If you buy eggs that are labeled organic, you will also be buying free range eggs. That’s because the rules governing farms that produce organic eggs insist that the chickens have access to the outside during daylight hours. Organic chicks for egg production are usually born from an organic flock and have access to an organic range during rearing (before they start to lay eggs). They must have access by 12 weeks of age at the latest.
In some circumstances, fully organic birds aren't available so producers will source part organic reared birds that have the same stocking density and diet as an organic chick, but that haven’t had access to the outside.
These birds then have a six-week conversion at the laying unit until they are classed as organic.
Organic birds aren't routinely beak tipped, which is the process of removing the sharp tip of a chick’s beak with an infrared laser The process prevents significant injury to other birds in the flock if a case of pecking breaks out, which can happen in any production system.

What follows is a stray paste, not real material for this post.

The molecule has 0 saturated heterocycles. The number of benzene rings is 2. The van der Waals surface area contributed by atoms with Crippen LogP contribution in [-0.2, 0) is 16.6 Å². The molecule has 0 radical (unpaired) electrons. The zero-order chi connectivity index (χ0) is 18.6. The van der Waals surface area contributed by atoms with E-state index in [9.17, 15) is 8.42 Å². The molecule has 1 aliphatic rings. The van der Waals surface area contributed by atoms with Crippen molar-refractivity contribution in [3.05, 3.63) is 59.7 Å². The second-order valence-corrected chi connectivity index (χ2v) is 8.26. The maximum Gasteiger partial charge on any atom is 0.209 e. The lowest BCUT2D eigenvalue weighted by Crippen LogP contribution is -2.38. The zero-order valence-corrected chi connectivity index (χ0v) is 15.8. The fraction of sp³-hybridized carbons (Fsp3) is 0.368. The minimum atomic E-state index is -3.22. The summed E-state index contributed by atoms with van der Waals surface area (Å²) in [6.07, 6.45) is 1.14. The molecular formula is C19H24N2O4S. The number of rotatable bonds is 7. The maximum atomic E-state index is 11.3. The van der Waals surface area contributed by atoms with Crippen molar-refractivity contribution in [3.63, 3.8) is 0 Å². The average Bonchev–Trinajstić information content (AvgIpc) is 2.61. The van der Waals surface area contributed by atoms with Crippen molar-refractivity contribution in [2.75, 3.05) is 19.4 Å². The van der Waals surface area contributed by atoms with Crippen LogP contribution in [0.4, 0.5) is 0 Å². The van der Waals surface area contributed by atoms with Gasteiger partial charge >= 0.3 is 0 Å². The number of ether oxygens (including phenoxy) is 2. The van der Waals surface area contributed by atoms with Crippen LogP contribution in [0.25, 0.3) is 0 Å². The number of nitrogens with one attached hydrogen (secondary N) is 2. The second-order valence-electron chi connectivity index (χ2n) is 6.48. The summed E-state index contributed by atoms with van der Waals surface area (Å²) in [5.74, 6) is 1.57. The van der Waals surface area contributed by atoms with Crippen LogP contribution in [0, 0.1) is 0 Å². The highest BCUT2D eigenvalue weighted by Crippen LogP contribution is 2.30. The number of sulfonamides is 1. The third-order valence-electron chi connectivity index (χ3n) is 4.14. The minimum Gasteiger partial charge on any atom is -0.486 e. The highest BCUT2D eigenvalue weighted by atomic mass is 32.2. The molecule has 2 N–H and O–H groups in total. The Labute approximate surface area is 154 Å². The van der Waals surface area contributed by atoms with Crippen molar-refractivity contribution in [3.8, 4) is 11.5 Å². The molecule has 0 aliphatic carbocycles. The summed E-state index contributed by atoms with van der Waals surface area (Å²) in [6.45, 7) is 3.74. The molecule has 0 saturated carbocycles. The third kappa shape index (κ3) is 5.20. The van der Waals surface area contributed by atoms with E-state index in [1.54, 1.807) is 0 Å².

They must also be fed on a diet based on organic crops that are grown without the use of artificial fertilisers or pesticides, and the outside range they access must also be managed organically. There are strict rules regarding the medicines that can be used should the hens fall ill.
Hens that produce eggs in an organic production system are also given more indoor space than in other free range egg systems. There will only be up to six hens per square metre in an organic flock, and the total flock size is usually capped at between 2,500 and 3,000 birds.
Outside, organic laying hens are permitted a lot of space too – although all free range systems proved ample space for the birds to range.
Because the organic production system is much smaller scale than standard free range systems, the eggs are often the more expensive option for shoppers which reflects the economies of scale that aren’t as favourable to smaller producers.